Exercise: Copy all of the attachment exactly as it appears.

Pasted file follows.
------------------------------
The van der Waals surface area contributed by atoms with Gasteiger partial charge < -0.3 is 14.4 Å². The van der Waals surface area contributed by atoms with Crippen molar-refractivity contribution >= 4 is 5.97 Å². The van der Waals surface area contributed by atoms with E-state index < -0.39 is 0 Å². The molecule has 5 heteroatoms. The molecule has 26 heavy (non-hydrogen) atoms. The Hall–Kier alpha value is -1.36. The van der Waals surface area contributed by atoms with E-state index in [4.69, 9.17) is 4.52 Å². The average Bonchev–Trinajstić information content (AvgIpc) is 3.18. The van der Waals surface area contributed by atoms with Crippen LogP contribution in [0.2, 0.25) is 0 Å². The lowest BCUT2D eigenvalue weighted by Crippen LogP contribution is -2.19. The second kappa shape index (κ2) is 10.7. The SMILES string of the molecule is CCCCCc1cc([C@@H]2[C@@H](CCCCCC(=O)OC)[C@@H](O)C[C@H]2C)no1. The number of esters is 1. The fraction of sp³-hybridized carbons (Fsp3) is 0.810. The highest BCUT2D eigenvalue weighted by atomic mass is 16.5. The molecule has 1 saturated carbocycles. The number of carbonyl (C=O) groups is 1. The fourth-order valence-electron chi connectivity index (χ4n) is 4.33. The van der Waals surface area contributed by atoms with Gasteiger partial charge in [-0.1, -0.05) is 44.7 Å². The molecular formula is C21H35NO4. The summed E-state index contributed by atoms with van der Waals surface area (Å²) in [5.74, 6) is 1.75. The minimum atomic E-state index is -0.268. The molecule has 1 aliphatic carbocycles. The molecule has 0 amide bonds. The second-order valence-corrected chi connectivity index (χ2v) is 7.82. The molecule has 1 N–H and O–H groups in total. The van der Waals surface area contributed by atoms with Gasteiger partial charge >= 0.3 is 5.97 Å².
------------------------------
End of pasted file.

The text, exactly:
The van der Waals surface area contributed by atoms with Gasteiger partial charge < -0.3 is 14.4 Å². The van der Waals surface area contributed by atoms with Crippen molar-refractivity contribution >= 4 is 5.97 Å². The van der Waals surface area contributed by atoms with E-state index < -0.39 is 0 Å². The molecule has 5 heteroatoms. The molecule has 26 heavy (non-hydrogen) atoms. The Hall–Kier alpha value is -1.36. The van der Waals surface area contributed by atoms with E-state index in [4.69, 9.17) is 4.52 Å². The average Bonchev–Trinajstić information content (AvgIpc) is 3.18. The van der Waals surface area contributed by atoms with Crippen LogP contribution in [0.2, 0.25) is 0 Å². The lowest BCUT2D eigenvalue weighted by Crippen LogP contribution is -2.19. The second kappa shape index (κ2) is 10.7. The SMILES string of the molecule is CCCCCc1cc([C@@H]2[C@@H](CCCCCC(=O)OC)[C@@H](O)C[C@H]2C)no1. The number of esters is 1. The fraction of sp³-hybridized carbons (Fsp3) is 0.810. The highest BCUT2D eigenvalue weighted by atomic mass is 16.5. The molecule has 1 saturated carbocycles. The number of carbonyl (C=O) groups is 1. The fourth-order valence-electron chi connectivity index (χ4n) is 4.33. The van der Waals surface area contributed by atoms with Gasteiger partial charge in [-0.1, -0.05) is 44.7 Å². The molecular formula is C21H35NO4. The summed E-state index contributed by atoms with van der Waals surface area (Å²) in [5.74, 6) is 1.75. The minimum atomic E-state index is -0.268. The molecule has 1 aliphatic carbocycles. The molecule has 0 amide bonds. The second-order valence-corrected chi connectivity index (χ2v) is 7.82. The molecule has 1 N–H and O–H groups in total. The van der Waals surface area contributed by atoms with Gasteiger partial charge >= 0.3 is 5.97 Å².